Submit to Every Ordinance of Man? 1 Peter 2.13

Jerald Finney
Copyright © July 17, 2012
Revised May 25, 2014

Click here to go to “Self-exam Questions: Submit to Every Ordinance of Man? 1 Peter 2.13”
[To be added when time permits]

Links to all chapters of “Render Unto God the Things that Are His: A Systematic Study of Romans 13 and Related verses” is at the bottom of this article.

Sermons and teachings:
Pastor Jason Cooley, “1 Peter 2.13: Proper Submission to Government,” August, 2012
Jerald Finney’s Audio Teaching on 1 Peter 2:13 
I Peter 2.13: “Submit yourselves to every ordinance of man….”

To download right click link to audio and left click “Save link as…”

“The forming of the constitution and appointment of the particular orders and offices of civil government is left to human discretion, and our submission thereto is required under the name of their being the ordinances of men for the Lord’s sake, 1 Pet. ii, 13, 14. Whereas in ecclesiastical affairs we are most solemnly warned not to be subject to ordinances after the doctrines and commandments of men, Col. ii, 20, 22” (Isaac Backus, “An Appeal to the Public for Religious Liberty,” Boston 1773, an essay found in Isaac Backus on Church, State, and Calvinism, Pamphlets, 1754-1789, Edited by William G. McLoughlin (Cambridge, Massachusetts, 1968), p. 313).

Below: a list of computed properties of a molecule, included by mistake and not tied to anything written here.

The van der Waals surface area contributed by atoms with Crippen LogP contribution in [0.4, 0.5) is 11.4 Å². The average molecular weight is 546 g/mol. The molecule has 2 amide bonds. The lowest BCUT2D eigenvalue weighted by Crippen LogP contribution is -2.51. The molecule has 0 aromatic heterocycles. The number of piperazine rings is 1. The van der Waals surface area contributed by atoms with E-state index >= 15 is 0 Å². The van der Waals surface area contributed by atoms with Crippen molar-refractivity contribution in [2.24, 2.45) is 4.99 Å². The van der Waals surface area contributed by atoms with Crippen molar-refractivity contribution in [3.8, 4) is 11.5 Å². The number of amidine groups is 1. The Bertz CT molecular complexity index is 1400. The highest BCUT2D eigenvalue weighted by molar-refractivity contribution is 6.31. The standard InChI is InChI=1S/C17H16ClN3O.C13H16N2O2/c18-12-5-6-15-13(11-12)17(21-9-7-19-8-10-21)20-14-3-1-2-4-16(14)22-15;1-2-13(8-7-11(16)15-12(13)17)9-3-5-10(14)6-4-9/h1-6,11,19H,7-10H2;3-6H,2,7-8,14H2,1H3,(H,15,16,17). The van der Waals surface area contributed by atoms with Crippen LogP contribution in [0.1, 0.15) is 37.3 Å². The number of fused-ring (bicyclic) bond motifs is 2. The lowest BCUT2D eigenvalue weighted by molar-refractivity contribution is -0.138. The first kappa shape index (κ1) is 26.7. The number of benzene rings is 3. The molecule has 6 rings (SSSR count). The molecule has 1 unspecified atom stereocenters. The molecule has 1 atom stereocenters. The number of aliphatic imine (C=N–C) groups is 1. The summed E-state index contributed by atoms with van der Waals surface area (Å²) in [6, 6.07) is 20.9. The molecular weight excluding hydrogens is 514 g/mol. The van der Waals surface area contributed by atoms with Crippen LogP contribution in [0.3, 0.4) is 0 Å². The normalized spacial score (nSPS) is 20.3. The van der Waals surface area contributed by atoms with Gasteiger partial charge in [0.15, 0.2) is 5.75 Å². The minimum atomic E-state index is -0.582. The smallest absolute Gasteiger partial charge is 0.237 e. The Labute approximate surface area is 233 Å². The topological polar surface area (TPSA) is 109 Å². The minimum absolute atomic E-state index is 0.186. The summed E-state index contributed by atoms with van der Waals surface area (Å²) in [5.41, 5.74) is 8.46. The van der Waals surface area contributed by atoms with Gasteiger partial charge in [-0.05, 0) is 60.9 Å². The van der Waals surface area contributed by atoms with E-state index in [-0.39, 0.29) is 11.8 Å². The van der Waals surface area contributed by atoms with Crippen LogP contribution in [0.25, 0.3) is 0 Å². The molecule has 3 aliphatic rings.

Crucifixion of Peter
Crucifixion of Peter

1 Peter 4:12-19: “Beloved, think it not strange concerning the fiery trial which is to try you, as though some strange thing happened unto you: But rejoice, inasmuch as ye are partakers of Christ’s sufferings; that, when his glory shall be revealed, ye may be glad also with exceeding joy. If ye be reproached for the name of Christ, happy are ye; for the spirit of glory and of God resteth upon you: on their part he is evil spoken of, but on your part he is glorified. But let none of you suffer as a murderer, or as a thief, or as an evildoer, or as a busybody in other men’s matters. Yet if any man suffer as a Christian, let him not be ashamed; but let him glorify God on this behalf. For the time is come that judgment must begin at the house of God: and if it first begin at us, what shall the end be of them that obey not the gospel of God? And if the righteous scarcely be saved, where shall the ungodly and the sinner appear? Wherefore let them that suffer according to the will of God commit the keeping of their souls to him in well doing, as unto a faithful Creator.”

1 Peter 2.13, quoted below along with 1 Peter 2.9-12 and 14-20 to put the verse into it’s immediate context, is often cited, again alone and out of context, to support almost total submission to civil government.